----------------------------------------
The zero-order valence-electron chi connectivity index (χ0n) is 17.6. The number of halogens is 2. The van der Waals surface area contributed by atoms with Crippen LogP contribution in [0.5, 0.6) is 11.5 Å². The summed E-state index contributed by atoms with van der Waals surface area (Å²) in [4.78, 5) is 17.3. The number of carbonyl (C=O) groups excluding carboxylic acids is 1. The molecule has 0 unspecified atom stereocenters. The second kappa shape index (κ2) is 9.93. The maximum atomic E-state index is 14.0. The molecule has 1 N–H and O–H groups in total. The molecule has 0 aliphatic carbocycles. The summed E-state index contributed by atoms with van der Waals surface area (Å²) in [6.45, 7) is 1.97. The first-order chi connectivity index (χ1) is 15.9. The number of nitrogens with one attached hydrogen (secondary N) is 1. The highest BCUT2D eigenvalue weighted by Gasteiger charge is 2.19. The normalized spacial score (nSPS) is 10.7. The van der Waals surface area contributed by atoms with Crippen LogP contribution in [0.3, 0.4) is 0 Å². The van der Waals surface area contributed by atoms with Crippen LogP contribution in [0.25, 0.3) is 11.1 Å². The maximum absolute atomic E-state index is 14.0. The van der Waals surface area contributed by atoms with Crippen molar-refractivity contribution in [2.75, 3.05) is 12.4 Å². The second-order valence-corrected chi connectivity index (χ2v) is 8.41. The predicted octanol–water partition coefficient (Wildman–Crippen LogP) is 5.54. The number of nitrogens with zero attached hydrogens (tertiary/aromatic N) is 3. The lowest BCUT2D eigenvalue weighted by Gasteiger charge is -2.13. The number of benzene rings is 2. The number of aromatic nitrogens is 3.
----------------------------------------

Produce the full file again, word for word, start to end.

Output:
The zero-order valence-electron chi connectivity index (χ0n) is 17.6. The number of halogens is 2. The van der Waals surface area contributed by atoms with Crippen LogP contribution in [0.5, 0.6) is 11.5 Å². The summed E-state index contributed by atoms with van der Waals surface area (Å²) in [4.78, 5) is 17.3. The number of carbonyl (C=O) groups excluding carboxylic acids is 1. The molecule has 0 unspecified atom stereocenters. The second kappa shape index (κ2) is 9.93. The maximum atomic E-state index is 14.0. The molecule has 1 N–H and O–H groups in total. The molecule has 0 aliphatic carbocycles. The summed E-state index contributed by atoms with van der Waals surface area (Å²) in [6.45, 7) is 1.97. The first-order chi connectivity index (χ1) is 15.9. The number of nitrogens with one attached hydrogen (secondary N) is 1. The highest BCUT2D eigenvalue weighted by Gasteiger charge is 2.19. The normalized spacial score (nSPS) is 10.7. The van der Waals surface area contributed by atoms with Crippen LogP contribution in [0.3, 0.4) is 0 Å². The van der Waals surface area contributed by atoms with Crippen LogP contribution in [0.25, 0.3) is 11.1 Å². The maximum absolute atomic E-state index is 14.0. The van der Waals surface area contributed by atoms with Crippen molar-refractivity contribution in [2.75, 3.05) is 12.4 Å². The second-order valence-corrected chi connectivity index (χ2v) is 8.41. The predicted octanol–water partition coefficient (Wildman–Crippen LogP) is 5.54. The number of nitrogens with zero attached hydrogens (tertiary/aromatic N) is 3. The lowest BCUT2D eigenvalue weighted by Gasteiger charge is -2.13. The number of benzene rings is 2. The number of aromatic nitrogens is 3.